Returning to the main menu, saving, loading or exiting the game are fast actions - only within the game there are sometimes delays and short waiting periods while loading a new scene.
The combined control offers a good middle course between pleasant freedom of movement and the somewhat unpleasant change between mouse and keyboard. In any case you don't get as dizzy as during the pure mouse-controlled games as e.g. Dracula of the same publisher.
The graphics of "Monet" are something special. The gamers move THROUGH the paintings of Monet. All scenes were designed after paintings of Monet and the developers tried to take over the style of the artist as exactly as possible. That succeeded extraordinarily well, be it in the garden of Monet's house composed of bright, shiny dots or in the pastel colored alleys of Rouen. One can walk through St. Lazare station and look around between the trains - wonderful! But not only the beautiful scenes are perfectly designed in 3D, there are also many 3D-characters we meet. There is Monet himself (after a self-portrait) or the chestnut seller, the policeman, ticket salesmen, the captain or the train guard - all figures from Monet's paintings. The lip-synch succeeded not always and the characters look a bit 3D-squared, but their movements already come across very realistic.
Animations, like moving water or a humming bee are rare, but they enrich the picture supported by a suitable soundscape, e.g. quiet bird twitter and the slightly aspirating wind. The English dubbing is expressionful and well understandable. Sub-titles are however missing.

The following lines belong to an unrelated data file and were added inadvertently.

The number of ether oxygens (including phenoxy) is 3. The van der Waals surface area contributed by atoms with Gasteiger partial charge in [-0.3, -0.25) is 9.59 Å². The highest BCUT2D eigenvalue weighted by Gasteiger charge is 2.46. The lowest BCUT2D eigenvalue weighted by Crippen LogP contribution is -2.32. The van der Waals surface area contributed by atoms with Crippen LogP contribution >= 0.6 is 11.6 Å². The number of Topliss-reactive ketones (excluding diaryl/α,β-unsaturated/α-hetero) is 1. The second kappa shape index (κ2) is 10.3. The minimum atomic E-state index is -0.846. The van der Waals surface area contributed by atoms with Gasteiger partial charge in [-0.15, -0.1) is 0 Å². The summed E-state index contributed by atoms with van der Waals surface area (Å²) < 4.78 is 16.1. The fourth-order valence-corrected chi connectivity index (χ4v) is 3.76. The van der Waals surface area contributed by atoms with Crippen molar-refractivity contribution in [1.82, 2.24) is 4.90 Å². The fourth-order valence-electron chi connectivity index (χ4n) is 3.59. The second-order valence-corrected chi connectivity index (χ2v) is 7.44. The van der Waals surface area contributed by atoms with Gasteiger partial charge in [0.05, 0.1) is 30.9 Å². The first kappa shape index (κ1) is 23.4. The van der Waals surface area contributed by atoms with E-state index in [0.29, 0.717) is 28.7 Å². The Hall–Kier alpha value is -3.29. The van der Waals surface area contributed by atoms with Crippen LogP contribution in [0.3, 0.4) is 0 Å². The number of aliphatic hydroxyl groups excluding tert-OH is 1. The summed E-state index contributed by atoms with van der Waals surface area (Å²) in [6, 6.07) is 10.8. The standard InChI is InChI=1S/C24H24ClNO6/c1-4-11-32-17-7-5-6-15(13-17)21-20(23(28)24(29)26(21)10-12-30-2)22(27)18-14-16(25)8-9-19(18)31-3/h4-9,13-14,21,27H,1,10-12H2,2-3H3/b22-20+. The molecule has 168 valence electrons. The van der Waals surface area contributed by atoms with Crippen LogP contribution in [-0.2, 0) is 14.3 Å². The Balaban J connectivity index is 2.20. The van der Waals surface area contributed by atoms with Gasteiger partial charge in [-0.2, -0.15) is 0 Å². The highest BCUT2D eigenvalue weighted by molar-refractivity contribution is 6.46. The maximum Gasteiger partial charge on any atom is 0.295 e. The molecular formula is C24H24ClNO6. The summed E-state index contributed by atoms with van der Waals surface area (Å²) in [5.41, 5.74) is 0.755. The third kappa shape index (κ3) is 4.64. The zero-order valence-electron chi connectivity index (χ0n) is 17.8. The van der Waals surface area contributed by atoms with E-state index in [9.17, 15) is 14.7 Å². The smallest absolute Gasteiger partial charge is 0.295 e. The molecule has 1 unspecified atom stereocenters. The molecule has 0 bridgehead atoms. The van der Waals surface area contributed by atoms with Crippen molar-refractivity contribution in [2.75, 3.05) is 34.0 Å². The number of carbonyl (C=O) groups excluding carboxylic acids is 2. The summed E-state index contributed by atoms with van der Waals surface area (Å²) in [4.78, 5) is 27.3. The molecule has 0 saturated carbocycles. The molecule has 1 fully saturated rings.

A beautiful addition is the Gallery in the main menu, which shows many paintings of Monet used in the game. Here you get a description of each painting and can also zoom them to full screen mode.
A big part of the puzzles are object/inventory-based. They are easy, since only puzzle-relevant hotspots appear, only few inventory objects are used and the game process is very linear.
The degree of difficulty is intensified however by time dependant puzzles, e.g. getting a driving off train. But these timed puzzles are solvable with few attempts and no frustration. If one should not complete a task in the time running off, you'll have to face a Game Over. You can also die, if you fall e.g. into a frozen creek.
Especially during the final puzzle you will need several attempts, in order to disarm the bomb, which is going to blow up the Orangery.
But even when when you have to repeat those timed puzzles several times you won't need more than 5 hours to finish "Monet".
"Monet - The Mystery of the Orangery" is meant as entertainment for the whole family and it is indeed entertaining despite its brevity. The idea, to use the art work of Monet as locations is unusual and a marvelous eye candy. Learning about Monet and his work is a nice side effect. The difficulty level matches the target group Family and you even don't have to do without suspense. Only handling and short playing time lower one's sights. Who attaches much importance to challenging and long-lasting puzzles, should rather keep his/her hands off this one.Rating: 65 %
80% - 100% excellent game, very recommendable 70% - 79% good game, recommendable 60% - 69% satisfactory, restricted recommendable 50% - 59% sufficient (not very recommendable) 40% - 49% rather deficient (not to be recommended - for Hardcore-Adventure-Freaks and collectors only) 0% - 39% worst (don't put your fingers on it)
Minimal system requirements:
- P II 233 Mhz
- 32 MB RAM (64 MB with Windows 98)
- 16-bit sound card
- 3D video card
- 8x CDROM
- compatible with DirectX
- Windows 95/98
WindowsME Pentium III 850 128 MB RAM Sound- and graphic card DirectX-compatible Toshiba DVD-ROM
Monet's garden in Giverny
The mayor of Le Havre
Inventory is opened with Space bar
Flight across the roof?
The chestnut seller
A thievish magpie
The cathedral of Rouen
In the studio
The gallery shows Monet's paintings